The first-person writing that I love refutes—critically—this myth of neutral narrator.

A few months later, I was traveling for the book in a different corner of the United States when, on a morning jog, I came across a historic waterfront sign about “naval stories.” I immediately thought of admirals. And then I thought of my belly.

When I say I am omnivorous, I mean I am hungry to read and write about everything.

To think of the belly-button is to think of navel-gazing, which is to think of the charges brought against those of us who write about ourselves, a kind of writing allegedly so myopically focused on the self that it does not see the world beyond it. Ted Kooser defines a poet as someone who stands before a window, controlling the strength of the sun outside, but the metaphor extends to creative nonfiction as well: Your silhouette can fade when you make the world outside brighter, just as your reflection can sharpen when that world darkens. Every time I sit down to write, I find myself in front of this window, fiddling with the lights. Who, or what, do I want the reader to see most clearly? 

It is true that a first-person author turns their own narrative presence up or down, but I have come to resent the idea that I must choose between seeing my navel or seeing the world. When I say I am omnivorous, I mean I am hungry to read and write about everything. I do not want to pick between writing about another subject—as my training in academia and journalism taught me—and writing about myself. I look at the world to understand my life even as I mine my experiences to learn about the larger world. 

Writing is the act of making one’s thoughts visible to other people. My pencil scrawlings are, very literally, the bridge between my interior and exterior world. Writing is an art form that lends itself, then, to complicating—to detonating—the binaries between self and other; inner thought and outer action.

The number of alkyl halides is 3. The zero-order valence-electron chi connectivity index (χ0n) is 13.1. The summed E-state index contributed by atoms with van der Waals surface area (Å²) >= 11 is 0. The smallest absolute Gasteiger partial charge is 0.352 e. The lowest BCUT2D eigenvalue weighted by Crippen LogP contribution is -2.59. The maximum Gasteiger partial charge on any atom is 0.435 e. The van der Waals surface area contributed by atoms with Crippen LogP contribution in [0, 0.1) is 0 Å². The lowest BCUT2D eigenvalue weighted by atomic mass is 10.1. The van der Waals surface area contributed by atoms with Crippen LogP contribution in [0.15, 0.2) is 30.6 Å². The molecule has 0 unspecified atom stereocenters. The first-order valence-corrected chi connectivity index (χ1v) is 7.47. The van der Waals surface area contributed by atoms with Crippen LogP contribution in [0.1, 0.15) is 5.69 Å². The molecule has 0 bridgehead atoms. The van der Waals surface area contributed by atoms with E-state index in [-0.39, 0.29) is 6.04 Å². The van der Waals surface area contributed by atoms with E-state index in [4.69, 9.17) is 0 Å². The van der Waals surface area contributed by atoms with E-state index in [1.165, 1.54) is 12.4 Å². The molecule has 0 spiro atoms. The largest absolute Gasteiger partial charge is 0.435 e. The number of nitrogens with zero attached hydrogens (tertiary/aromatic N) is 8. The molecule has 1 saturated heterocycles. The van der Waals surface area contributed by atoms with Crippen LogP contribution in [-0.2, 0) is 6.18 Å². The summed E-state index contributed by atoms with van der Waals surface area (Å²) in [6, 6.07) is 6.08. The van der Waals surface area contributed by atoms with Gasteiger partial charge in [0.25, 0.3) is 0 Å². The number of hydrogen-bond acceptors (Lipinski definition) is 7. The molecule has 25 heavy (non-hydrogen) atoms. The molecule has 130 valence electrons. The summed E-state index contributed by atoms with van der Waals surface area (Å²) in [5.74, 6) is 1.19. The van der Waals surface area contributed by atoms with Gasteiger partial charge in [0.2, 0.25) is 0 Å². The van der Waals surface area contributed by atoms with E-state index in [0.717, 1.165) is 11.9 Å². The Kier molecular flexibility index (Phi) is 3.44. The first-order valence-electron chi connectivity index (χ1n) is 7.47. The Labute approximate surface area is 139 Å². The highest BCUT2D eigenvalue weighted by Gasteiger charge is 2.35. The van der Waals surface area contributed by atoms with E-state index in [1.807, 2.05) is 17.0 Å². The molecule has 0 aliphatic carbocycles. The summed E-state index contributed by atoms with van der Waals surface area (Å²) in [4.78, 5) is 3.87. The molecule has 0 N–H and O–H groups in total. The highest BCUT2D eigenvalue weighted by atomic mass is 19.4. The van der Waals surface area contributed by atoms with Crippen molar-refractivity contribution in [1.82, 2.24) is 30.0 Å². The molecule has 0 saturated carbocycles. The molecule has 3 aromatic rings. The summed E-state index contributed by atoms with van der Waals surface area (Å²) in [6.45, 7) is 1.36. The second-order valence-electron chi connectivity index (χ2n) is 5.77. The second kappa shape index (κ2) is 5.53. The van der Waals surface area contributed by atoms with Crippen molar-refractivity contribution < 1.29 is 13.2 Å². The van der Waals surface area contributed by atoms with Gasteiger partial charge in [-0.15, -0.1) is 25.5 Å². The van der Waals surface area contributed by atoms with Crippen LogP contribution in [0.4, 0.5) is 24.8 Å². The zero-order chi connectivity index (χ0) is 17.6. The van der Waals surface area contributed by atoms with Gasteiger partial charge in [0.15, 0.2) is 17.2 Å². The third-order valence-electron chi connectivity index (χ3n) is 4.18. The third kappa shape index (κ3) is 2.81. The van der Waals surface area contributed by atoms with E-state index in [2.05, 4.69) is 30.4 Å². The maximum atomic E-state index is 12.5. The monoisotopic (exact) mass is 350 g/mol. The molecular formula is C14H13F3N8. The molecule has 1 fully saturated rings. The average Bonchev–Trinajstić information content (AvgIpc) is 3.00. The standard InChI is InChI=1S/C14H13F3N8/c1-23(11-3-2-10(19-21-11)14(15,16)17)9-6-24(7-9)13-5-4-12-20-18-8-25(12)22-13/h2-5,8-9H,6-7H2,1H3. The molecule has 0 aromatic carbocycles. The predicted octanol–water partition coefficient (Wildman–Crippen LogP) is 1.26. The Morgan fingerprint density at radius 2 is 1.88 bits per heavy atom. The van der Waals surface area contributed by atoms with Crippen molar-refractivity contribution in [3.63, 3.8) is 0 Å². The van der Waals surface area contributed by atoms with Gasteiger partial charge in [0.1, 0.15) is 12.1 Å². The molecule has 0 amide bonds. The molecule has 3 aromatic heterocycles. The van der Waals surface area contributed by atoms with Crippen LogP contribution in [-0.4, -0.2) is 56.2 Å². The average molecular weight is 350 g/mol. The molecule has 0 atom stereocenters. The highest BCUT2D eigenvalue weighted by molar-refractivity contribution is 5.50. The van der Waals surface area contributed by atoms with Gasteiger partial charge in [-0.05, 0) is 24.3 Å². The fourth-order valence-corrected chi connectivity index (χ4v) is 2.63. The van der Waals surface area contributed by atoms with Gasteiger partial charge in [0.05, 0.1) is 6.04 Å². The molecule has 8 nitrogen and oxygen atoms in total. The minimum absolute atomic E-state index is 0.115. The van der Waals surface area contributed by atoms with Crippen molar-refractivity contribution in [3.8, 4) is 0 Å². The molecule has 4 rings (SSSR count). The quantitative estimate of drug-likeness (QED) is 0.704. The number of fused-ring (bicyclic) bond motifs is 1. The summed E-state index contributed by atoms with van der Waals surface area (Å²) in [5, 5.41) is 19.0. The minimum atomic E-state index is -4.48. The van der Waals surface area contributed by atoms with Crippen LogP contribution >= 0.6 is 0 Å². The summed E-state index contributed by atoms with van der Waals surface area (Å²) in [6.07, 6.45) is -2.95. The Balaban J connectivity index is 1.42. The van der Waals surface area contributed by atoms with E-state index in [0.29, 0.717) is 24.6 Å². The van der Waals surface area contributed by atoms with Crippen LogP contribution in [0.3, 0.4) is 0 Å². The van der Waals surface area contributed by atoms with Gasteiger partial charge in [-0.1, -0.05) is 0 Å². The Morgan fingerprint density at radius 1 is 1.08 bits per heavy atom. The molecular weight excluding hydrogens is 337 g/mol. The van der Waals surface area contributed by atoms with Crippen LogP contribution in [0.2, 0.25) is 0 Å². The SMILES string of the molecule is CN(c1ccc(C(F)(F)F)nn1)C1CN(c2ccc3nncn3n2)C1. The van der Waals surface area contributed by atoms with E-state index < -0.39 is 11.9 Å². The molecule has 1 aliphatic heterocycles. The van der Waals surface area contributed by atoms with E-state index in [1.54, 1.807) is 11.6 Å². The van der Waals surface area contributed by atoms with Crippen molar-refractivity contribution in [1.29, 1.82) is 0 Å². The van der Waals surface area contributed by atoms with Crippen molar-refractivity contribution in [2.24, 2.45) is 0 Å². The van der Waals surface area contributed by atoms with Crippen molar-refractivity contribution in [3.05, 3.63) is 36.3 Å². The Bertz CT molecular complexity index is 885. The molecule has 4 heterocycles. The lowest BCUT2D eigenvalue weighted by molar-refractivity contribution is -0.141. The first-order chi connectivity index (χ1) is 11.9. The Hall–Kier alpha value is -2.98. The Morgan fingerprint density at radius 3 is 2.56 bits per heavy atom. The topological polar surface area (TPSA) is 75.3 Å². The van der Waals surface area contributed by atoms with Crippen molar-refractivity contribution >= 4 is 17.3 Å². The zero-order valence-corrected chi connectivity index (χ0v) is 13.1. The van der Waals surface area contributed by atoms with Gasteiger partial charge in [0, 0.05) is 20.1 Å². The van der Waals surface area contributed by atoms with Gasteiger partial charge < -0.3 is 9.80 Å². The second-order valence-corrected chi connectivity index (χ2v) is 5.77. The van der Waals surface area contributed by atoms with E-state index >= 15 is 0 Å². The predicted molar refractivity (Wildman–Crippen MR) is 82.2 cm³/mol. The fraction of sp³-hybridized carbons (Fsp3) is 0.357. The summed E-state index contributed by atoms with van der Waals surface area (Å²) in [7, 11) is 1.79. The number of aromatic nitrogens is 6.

Let us think literally about the alleged insult of “navel-gazing.” Imagine writing about your belly-button, a puckered lint-specked innie that nobody else, ostensibly, should care about. Then consider how looking at one’s belly button is not only to consider the bridge to one’s mother, but the body’s first interaction with civic infrastructure. 

We live in a world of interconnection, but we exist in a society that often tries to silo us into our factions.

I look at my navel and see the brown brick hospital whose windows overlooked the soccer fields where I later got kicked in the shin. I see my mother in the operating room, gritting her teeth, while Supreme Court Justice Clarence Thomas is on trial for sexual harassment on the corner TV. I see the silhouette of her doctor, dulled to the choreography of conjuring life, discussing an upcoming fishing trip from behind a sheet as he cuts my mother’s belly open and pulls me out. I look at my navel and I see the hanging question mark of whether I, one day, will try to carry a child into this world, too. 

Can you see that each navel has a different story? That to tell a navel story is to tell a story of labor, not just of your own mother’s, but of a system around you? Can you see how this story might be as important as a story about the life of a naval admiral?

To imagine that writing about oneself is not also writing about these larger systemic inheritances is utterly wrong. The writer’s job is to make visible the structures which might otherwise be unseen. We live in a world of interconnection, but we exist in a society that often tries to silo us into our factions, our nations, our species, our careers. To make us forget, for example, that the money our government spends on war is money they don’t spend on education. It is the writers’ imperative to illuminate the linkages between us, and to the histories we all carry. Not as a mode of teaching the reader facts, but as a way of helping them see their own body in union with the world.